Credit: Andrea Chang
How creators can benefit from metaverse applications
Wider categories of content
Compared to existing platforms, the major difference that metaverse applications can offer is virtual spaces where creators can build their own content, be it virtual lands or virtual buildings, which create a whole new demand for 3D artists. Like what we have mentioned in the previous article on metaverse culture, various types of virtual assets like avatars and digital fashion offer opportunities for new breed creators. Among different categories, we expect infrastructure & content related to music and gaming will show increased demand as the existing platforms have already shown rising tastes for these categories.
We also expect people will spend more time in the metaverse as hardware increases user experiences, which can further benefit non-recreational applications like businesses and education. Microsoft Mesh for Teams, its corporate metaverse, aims to move most of the online meetings to 3D settings in the future.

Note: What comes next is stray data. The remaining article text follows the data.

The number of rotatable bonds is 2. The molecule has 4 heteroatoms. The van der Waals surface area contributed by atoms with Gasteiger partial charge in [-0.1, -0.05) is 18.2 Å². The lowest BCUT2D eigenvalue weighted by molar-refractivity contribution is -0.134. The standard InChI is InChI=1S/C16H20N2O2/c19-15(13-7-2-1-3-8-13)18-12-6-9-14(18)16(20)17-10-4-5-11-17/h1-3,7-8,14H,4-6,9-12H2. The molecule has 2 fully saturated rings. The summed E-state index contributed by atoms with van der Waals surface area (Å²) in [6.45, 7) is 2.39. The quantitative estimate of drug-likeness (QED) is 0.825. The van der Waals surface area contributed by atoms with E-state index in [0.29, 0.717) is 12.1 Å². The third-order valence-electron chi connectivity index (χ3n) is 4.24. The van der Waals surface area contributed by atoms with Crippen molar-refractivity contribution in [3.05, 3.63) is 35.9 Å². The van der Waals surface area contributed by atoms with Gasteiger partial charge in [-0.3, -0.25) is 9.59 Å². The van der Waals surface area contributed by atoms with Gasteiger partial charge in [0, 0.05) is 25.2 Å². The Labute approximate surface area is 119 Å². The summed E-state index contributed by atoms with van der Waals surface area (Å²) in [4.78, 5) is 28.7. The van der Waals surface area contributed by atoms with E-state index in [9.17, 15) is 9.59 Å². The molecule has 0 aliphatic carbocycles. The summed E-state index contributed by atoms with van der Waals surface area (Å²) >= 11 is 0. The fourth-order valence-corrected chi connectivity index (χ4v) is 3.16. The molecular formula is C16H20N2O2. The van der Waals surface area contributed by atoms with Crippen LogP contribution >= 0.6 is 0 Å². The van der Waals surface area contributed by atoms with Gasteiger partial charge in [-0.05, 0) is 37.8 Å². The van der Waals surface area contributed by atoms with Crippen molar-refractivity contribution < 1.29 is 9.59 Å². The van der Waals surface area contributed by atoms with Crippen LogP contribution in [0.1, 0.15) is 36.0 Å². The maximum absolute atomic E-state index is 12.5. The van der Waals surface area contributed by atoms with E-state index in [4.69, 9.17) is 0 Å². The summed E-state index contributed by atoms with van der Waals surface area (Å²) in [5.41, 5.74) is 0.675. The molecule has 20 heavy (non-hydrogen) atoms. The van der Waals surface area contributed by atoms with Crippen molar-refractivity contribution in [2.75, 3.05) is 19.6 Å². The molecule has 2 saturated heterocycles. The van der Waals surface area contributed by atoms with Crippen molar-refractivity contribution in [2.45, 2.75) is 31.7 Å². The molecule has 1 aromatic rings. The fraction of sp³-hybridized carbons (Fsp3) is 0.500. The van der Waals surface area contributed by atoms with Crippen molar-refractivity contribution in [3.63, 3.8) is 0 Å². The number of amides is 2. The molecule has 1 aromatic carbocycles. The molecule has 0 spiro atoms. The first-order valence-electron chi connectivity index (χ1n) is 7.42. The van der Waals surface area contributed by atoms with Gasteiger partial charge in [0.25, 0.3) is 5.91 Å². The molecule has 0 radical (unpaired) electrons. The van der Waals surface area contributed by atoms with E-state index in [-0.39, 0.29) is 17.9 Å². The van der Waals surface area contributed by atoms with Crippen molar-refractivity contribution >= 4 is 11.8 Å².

Less dependency on brand sales
The major reasons for the extremely high dependence on brand deals for creators’ income include more flexibility in negotiating the terms, advantages for the mega stars (as luxurious brands cooperating with celebrities have an affluent budget), stringent profit-sharing at most platforms (creators need to reach certain viewers to get the base revenue sharing criteria). However, metaverse applications can change this high dependency as new forms and engagement of activities happen virtually. For example, creators can structure their own in-metaverse economy and have more occasions in selling virtual items to fans.
Higher reward-to-input ratio for creators